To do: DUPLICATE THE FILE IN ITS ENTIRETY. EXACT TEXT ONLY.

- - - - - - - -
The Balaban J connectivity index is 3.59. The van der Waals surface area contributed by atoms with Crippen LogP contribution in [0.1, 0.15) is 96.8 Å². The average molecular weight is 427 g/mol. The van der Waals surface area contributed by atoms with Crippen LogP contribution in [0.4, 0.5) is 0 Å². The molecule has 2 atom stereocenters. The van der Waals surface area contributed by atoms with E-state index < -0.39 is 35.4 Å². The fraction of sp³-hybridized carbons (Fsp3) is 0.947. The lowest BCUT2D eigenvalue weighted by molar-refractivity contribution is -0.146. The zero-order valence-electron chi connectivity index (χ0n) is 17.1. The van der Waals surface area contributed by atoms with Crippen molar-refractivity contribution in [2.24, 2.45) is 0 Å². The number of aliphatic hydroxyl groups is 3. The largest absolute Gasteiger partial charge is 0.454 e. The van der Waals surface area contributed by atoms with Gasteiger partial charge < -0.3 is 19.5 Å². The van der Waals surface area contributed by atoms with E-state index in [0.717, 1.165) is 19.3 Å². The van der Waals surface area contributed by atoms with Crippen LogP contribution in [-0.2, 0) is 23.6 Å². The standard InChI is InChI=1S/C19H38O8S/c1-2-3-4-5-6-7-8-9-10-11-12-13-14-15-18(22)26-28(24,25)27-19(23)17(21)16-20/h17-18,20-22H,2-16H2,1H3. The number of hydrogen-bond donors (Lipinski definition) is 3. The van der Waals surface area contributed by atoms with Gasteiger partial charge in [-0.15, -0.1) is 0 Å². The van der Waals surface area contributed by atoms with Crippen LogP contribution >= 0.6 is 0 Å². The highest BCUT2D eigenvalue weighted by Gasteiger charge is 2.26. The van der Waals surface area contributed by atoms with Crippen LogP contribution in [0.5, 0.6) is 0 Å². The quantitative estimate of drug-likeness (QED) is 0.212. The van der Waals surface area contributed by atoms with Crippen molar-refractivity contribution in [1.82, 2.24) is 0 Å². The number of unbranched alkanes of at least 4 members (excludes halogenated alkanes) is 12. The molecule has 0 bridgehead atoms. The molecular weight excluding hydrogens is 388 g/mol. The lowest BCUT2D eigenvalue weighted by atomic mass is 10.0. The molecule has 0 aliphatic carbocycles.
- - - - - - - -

The Balaban J connectivity index is 3.59. The van der Waals surface area contributed by atoms with Crippen LogP contribution in [0.1, 0.15) is 96.8 Å². The average molecular weight is 427 g/mol. The van der Waals surface area contributed by atoms with Crippen LogP contribution in [0.4, 0.5) is 0 Å². The molecule has 2 atom stereocenters. The van der Waals surface area contributed by atoms with E-state index < -0.39 is 35.4 Å². The fraction of sp³-hybridized carbons (Fsp3) is 0.947. The lowest BCUT2D eigenvalue weighted by molar-refractivity contribution is -0.146. The zero-order valence-electron chi connectivity index (χ0n) is 17.1. The van der Waals surface area contributed by atoms with Crippen molar-refractivity contribution in [2.24, 2.45) is 0 Å². The number of aliphatic hydroxyl groups is 3. The largest absolute Gasteiger partial charge is 0.454 e. The van der Waals surface area contributed by atoms with Gasteiger partial charge < -0.3 is 19.5 Å². The van der Waals surface area contributed by atoms with E-state index in [0.717, 1.165) is 19.3 Å². The van der Waals surface area contributed by atoms with Crippen LogP contribution in [-0.2, 0) is 23.6 Å². The standard InChI is InChI=1S/C19H38O8S/c1-2-3-4-5-6-7-8-9-10-11-12-13-14-15-18(22)26-28(24,25)27-19(23)17(21)16-20/h17-18,20-22H,2-16H2,1H3. The number of hydrogen-bond donors (Lipinski definition) is 3. The van der Waals surface area contributed by atoms with Gasteiger partial charge in [-0.15, -0.1) is 0 Å². The van der Waals surface area contributed by atoms with Crippen LogP contribution >= 0.6 is 0 Å². The highest BCUT2D eigenvalue weighted by Gasteiger charge is 2.26. The van der Waals surface area contributed by atoms with Crippen LogP contribution in [0.5, 0.6) is 0 Å². The quantitative estimate of drug-likeness (QED) is 0.212. The van der Waals surface area contributed by atoms with Crippen molar-refractivity contribution in [1.82, 2.24) is 0 Å². The number of unbranched alkanes of at least 4 members (excludes halogenated alkanes) is 12. The molecule has 0 bridgehead atoms. The molecular weight excluding hydrogens is 388 g/mol. The lowest BCUT2D eigenvalue weighted by atomic mass is 10.0. The molecule has 0 aliphatic carbocycles.